Ever worry that someone is trying to spoof the origin of text messages on your iPhone? Well according to developer pod2g you should. Although the security flaw he cites is not capable of executing malicious code, it can be exploited to fake the origin of an SMS to an unsuspecting iPhone user.
Pod2g is hoping Apple fixes the problem before the final release of iOS 6. If iOS dealt with incoming text message information properly, the message would display the reply-to (spoofed) phone number as well as the actual originating phone number. As currently configured, iOS only shows the reply-to number.
Apple has started to prompt iOS users to enter security questions in an effort to increase security for Apple ID accounts. The dialog box that pops up on the home screen may look suspicious, but the process is legit. The box reads "Security Info Required" and explains that a password confirmation is necessary.
If you see the pop up, don't be alarmed, simply tap the Security Info button to make sure that Apple doesn't bother you again. This will forward you over to a Security Info screen, where you'll need to enter three separate security questions with answers.
Both Facebook and Dropbox raised eyebrows this week when a security flaw was discovered that could reveal iOS users' personal data. The good news is that both companies are working on a patch to correct the security hole. In addition, the threat of your information actually being stolen is low.
The flaw enables access to personal data only if the malicious person going after your data has physical access to your iPhone or iPad. When it comes to Facebook, the issue revolves around use of a plain text file known as a .plist to store sensitive login information. Copying the file to another iOS device enables access to the victim's account using the Facebook app.
Reports of iMessages being received on the wrong iPhone have resurfaced, this time with Gizmodo posting a slew of information not intended for their eyes. Apparently an Apple employee briefly inserted his personal SIM card into a customer's iPhone, and ever since his iMessages are being delivered to her device.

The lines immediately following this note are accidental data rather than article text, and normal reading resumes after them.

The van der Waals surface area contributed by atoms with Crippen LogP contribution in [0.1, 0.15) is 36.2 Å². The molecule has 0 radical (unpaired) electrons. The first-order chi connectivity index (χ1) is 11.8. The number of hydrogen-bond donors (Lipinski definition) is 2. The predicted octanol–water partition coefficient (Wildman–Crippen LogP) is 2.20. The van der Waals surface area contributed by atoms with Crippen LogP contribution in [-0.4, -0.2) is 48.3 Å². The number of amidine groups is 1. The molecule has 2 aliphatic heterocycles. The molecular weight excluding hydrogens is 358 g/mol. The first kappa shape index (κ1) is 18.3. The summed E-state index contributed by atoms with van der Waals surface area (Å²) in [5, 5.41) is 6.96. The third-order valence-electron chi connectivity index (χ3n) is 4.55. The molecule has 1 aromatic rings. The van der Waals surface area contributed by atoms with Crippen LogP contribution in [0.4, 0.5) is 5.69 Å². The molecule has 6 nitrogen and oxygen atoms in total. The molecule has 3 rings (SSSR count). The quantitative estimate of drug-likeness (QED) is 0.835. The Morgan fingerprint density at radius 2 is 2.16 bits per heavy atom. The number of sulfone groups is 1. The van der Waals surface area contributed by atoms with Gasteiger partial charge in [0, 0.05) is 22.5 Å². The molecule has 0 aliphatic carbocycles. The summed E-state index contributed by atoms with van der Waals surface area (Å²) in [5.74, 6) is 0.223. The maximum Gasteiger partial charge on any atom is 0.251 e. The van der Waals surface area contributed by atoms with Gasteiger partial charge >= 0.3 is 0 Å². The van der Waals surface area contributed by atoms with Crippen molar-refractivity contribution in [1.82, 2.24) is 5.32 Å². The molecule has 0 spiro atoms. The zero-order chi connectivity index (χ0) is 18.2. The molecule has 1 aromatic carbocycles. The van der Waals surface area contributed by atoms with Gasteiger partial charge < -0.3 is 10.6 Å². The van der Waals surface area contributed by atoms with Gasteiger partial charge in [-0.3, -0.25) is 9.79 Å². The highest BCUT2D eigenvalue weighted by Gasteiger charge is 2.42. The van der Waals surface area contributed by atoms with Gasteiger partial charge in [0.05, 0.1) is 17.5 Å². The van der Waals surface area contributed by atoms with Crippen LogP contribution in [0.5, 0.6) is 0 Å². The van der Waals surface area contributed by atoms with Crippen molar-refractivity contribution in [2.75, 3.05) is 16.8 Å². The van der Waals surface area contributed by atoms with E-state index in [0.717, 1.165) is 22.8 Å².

This is after the customer's iPhone was reset and her personal infomation including her AppleID was reentered on the handset. Similar reports of the problem have cropped up intermittently in the past, with Ars Technica weighing in on the issue. Support forum threads regarding the problem have sprung up at Apple and elsewhere as well.
Apple has released iOS 4.3.5 to patch another security hole. The last update released only a few weeks ago patched the PDF exploit used by hackers to release the latest jailbreaking tool. This update is to stop "an attacker with a privileged network position" from stealing your data while you're surfing the web. If your iPhone or iPad is jailbreak free, or you don't plan on jailbreaking it in the future, accepting the update is probably a good idea. However, the current redsn0w 0.9.8 jailbreak hack still works with the update.
Just connect your device to your computer and "check for updates" to download iOS 4.3.5 for your iPad, iPod touch (3rd generation), iPhone 4, iPod touch (4th generation), iPhone 3GS. The Verizon update is labeled 4.2.10.
Apple has finally addressed complaints that its mobile devices including the iPhone and iPad are tracking users by recording cellular tower triangulation data. The company issued a Q&A document to explain exactly what's happening on the devices they manufacture and how they plan to remedy the issues that even some members of Congress have expressed concerns over.